The 2012 Conklin Award recipient took quite a different path to earn the honor of receiving this award. His journey did not begin in earnest until slightly over twenty years ago. But in those twenty years, he has traveled the world in pursuit of some of the most coveted and tough to hunt animals. At an age when most men are content to sit in blinds, Mr. Kenneth L. Barr has been climbing mountains, wading swamps, and exploring rainforest jungles in every corner of the world.

Ken was born on March 20, 1945 in Healdsburg California to William and Norma Jean Barr. The son of ranching and farming parents, Ken learned the meaning of hard work at a very early age. Early mornings and late evenings with all the farm work a young man could handle in between was Ken’s daily routine. It gave him an indefatigable work ethic and taught him preparation and patience, all traits that Ken would use in his hunting career. As the family business included prune groves, Ken was also taught how to rid the farm of crop raiding vermin on a year-round basis. An old .22 and an unlimited supply of cartridges donated by his uncle, gave Ken an opportunity and responsibility to begin hunting small game. As Ken became a young man, his opportunities increased to hunting feral hogs and blacktailed deer on the family owned sheep ranch in coastal mountains of Sonoma County with a 03-A3 Springfield 30.06, a gift from his father.

Ken learned his hunting ethics from his older family members, all of which had suffered through the Great Depression, and instilled in him a great respect for the animals one hunts that he still has today. Careful bullet placement as well as how to quickly and cleanly field dress an animal for the family table, were lessons Ken had to learn to perfection in order to be allowed to continue hunting. When Ken took his first blacktailed deer, it set the stage for hunting elephants and lions as a young man’s dreams of remote places and exotic game would ultimately come true.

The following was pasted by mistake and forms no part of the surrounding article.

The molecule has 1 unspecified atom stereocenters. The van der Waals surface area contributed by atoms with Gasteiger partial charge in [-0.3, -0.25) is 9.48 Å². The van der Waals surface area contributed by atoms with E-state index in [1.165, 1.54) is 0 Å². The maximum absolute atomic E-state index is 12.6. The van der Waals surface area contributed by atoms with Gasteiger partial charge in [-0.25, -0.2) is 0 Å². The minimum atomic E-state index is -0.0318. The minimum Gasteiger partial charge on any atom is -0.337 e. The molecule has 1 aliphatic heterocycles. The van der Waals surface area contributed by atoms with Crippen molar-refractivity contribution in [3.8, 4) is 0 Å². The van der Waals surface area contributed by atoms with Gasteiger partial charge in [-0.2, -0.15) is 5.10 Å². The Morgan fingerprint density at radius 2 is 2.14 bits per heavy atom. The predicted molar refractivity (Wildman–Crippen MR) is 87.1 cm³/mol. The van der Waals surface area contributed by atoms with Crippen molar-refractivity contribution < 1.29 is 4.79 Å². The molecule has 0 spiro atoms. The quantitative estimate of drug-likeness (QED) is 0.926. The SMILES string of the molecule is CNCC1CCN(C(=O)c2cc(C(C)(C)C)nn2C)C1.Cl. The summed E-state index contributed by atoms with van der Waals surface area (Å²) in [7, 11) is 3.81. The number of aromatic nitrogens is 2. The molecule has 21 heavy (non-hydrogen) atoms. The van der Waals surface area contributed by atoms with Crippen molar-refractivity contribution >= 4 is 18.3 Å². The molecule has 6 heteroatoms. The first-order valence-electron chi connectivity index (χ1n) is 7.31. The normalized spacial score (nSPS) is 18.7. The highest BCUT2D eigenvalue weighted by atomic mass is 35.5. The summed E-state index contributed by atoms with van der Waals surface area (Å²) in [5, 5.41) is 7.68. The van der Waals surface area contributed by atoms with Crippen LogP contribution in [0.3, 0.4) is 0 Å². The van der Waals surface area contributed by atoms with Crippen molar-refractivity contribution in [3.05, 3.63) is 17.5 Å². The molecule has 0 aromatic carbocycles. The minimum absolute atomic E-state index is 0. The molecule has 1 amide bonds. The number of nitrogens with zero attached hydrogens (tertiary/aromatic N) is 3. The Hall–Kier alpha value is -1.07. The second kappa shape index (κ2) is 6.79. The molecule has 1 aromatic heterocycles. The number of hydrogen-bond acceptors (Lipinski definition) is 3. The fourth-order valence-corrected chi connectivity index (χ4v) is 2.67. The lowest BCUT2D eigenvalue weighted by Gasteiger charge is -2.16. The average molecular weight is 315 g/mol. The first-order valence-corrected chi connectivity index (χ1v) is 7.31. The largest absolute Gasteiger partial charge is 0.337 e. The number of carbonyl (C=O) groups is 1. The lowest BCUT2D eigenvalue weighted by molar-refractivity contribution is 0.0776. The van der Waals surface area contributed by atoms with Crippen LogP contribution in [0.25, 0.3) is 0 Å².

Ken received a BS degree from the University of California in 1968 and soon after began working in the agricultural banking industry. Growing restless and deciding that farming was in his blood with a need to be closer to the land, a desk job did not suit his outdoor spirit or lifestyle. In 1970, Ken moved to Lake County and began a lifelong farming career. In the course of forty years, Ken has expanded his farming operation to become one of the preeminent pear growing and packing companies in California. He has also diversified his crops to include Sauvignon Blanc grapes, which he sells to major California wineries.

In 1969, Ken took his first out of state hunt to Utah for deer with his dad and a lifelong friend. The mountains appealed to Ken and each year he would pursue antlered game in the western mountain states. This streak ended in 1990, when Ken took his first hunt outside of the United States, a hunt in British Columbia. In 1991 he returned to British Columbia for Stone’s sheep. To say Ken contracted a severe case of sheep fever would be a gross underestimation. His next sheep hunt was to the Pamir Mountains of Kyrgystan for Marco Polo sheep.